The questions in this case, as shown by the pleadings, are 1, whether the City of New York has, under its charter, the exclusive right to establish ferries between Manhattan Island and the shore of Staten Island on the Kill von Kull, and, if it has, then 2 whether the defendants have, in law and in fact interfered with that right by setting up and operating such a ferry. The determination of these questions depends 1 on the construction of the grant in the charter of the city and 2 on the character of the business in which the defendants are engaged. It is not contended that there is anything either in the Constitution or the laws of the United States which takes away the right from the city, if it was in fact granted by the original charter before the Revolution, or which defines what a ferry is or shall be, or provides that enrolled and licensed steamboats, managed by licensed officers, may be run on the public waters as ferry boats without regard to grants that may have been made by competent authority of exclusive ferry
privileges, and that is not the defense set up in the answers in this case. The question here is as to the extent of the ancient grant made to the city, not as to the rights of the defendants in the navigation of the waters of the United States irrespective of this grant.
It is not pretended that the United States have in any manner attempted to interfere with the power of a state to grant exclusive ferry privileges across public waters between places within its own jurisdiction. No attempt is made by the city to control the use of the licensed and enrolled vessels of the defendants or their licensed officers in any other way that by preventing them from running as a ferry between the points named. They may run as they please, and engage in any business that may be desirable not inconsistent with the exclusive ferry rights of the city. The claim of the city is based entirely on its charter, and it seeks in its complaint to control only that part of the navigation of the public waters in question which is connected with the establishment and operation of ferries between New York and the specified landing places on Staten Island. Although the prayer for judgment, when taken by itself, may appear to go further, it must be construed in connection with the cause of action as stated in the complaint, and limited accordingly. The defense is that the defendants are not operating a ferry within the meaning of the charter, or, if they are, that it is not such a ferry as comes within the monopoly of the city. If they are not operating such a ferry, or if they are, and it appears that the monopoly granted to the city does not include ferries between New York and Staten Island on the Kill von Kull, they must prevail in the final determination of the suit. The decision of these questions does not depend on the Constitution or laws of the United States. There is nothing in the Constitution or laws of the United States entering into the determination of the cause which, if construed one way will defeat the defendants or in another sustain them.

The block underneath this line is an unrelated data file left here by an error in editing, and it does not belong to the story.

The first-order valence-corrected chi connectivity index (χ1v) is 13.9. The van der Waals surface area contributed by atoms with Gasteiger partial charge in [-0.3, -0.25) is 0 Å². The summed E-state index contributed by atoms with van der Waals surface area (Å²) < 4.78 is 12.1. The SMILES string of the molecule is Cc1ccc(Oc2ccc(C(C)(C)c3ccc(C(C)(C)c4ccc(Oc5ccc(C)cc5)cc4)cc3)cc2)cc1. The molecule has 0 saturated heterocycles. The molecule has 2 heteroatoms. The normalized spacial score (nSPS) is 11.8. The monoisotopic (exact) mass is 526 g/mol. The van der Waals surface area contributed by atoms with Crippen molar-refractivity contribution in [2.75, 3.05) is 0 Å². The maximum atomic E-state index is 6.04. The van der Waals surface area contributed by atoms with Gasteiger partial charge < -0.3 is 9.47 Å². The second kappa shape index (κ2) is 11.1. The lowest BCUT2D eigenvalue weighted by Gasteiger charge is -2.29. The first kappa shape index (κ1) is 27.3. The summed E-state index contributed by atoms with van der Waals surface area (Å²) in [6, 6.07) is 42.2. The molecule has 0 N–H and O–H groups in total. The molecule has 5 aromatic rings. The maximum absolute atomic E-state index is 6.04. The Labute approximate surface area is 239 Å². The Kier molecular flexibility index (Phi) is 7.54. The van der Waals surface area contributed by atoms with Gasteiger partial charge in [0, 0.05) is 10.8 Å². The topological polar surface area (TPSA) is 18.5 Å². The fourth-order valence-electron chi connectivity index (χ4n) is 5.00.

It remains to consider the removal on the application of the Independent Steamboat Company alone. The suit is against all the defendants jointly on the allegation that, acting in common, they are all engaged in violating the rights of the